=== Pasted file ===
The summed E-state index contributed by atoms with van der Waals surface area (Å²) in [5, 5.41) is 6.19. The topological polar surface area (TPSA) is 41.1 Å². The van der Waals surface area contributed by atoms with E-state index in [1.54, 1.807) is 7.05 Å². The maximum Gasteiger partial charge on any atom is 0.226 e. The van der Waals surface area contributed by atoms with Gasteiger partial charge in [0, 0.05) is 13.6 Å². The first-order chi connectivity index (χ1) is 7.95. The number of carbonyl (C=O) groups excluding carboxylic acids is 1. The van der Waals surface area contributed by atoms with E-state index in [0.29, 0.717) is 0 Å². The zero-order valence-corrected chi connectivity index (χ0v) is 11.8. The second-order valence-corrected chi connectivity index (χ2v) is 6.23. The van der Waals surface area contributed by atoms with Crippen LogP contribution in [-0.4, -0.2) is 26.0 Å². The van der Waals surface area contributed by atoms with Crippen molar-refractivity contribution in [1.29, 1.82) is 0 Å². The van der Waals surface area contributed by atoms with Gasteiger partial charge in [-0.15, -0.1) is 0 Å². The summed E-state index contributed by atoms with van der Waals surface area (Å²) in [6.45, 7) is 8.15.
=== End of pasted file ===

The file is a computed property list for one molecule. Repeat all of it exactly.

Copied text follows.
The summed E-state index contributed by atoms with van der Waals surface area (Å²) in [5, 5.41) is 6.19. The topological polar surface area (TPSA) is 41.1 Å². The van der Waals surface area contributed by atoms with E-state index in [1.54, 1.807) is 7.05 Å². The maximum Gasteiger partial charge on any atom is 0.226 e. The van der Waals surface area contributed by atoms with Gasteiger partial charge in [0, 0.05) is 13.6 Å². The first-order chi connectivity index (χ1) is 7.95. The number of carbonyl (C=O) groups excluding carboxylic acids is 1. The van der Waals surface area contributed by atoms with E-state index in [0.29, 0.717) is 0 Å². The zero-order valence-corrected chi connectivity index (χ0v) is 11.8. The second-order valence-corrected chi connectivity index (χ2v) is 6.23. The van der Waals surface area contributed by atoms with Crippen LogP contribution in [-0.4, -0.2) is 26.0 Å². The van der Waals surface area contributed by atoms with Crippen molar-refractivity contribution in [1.29, 1.82) is 0 Å². The van der Waals surface area contributed by atoms with Gasteiger partial charge in [-0.15, -0.1) is 0 Å². The summed E-state index contributed by atoms with van der Waals surface area (Å²) in [6.45, 7) is 8.15.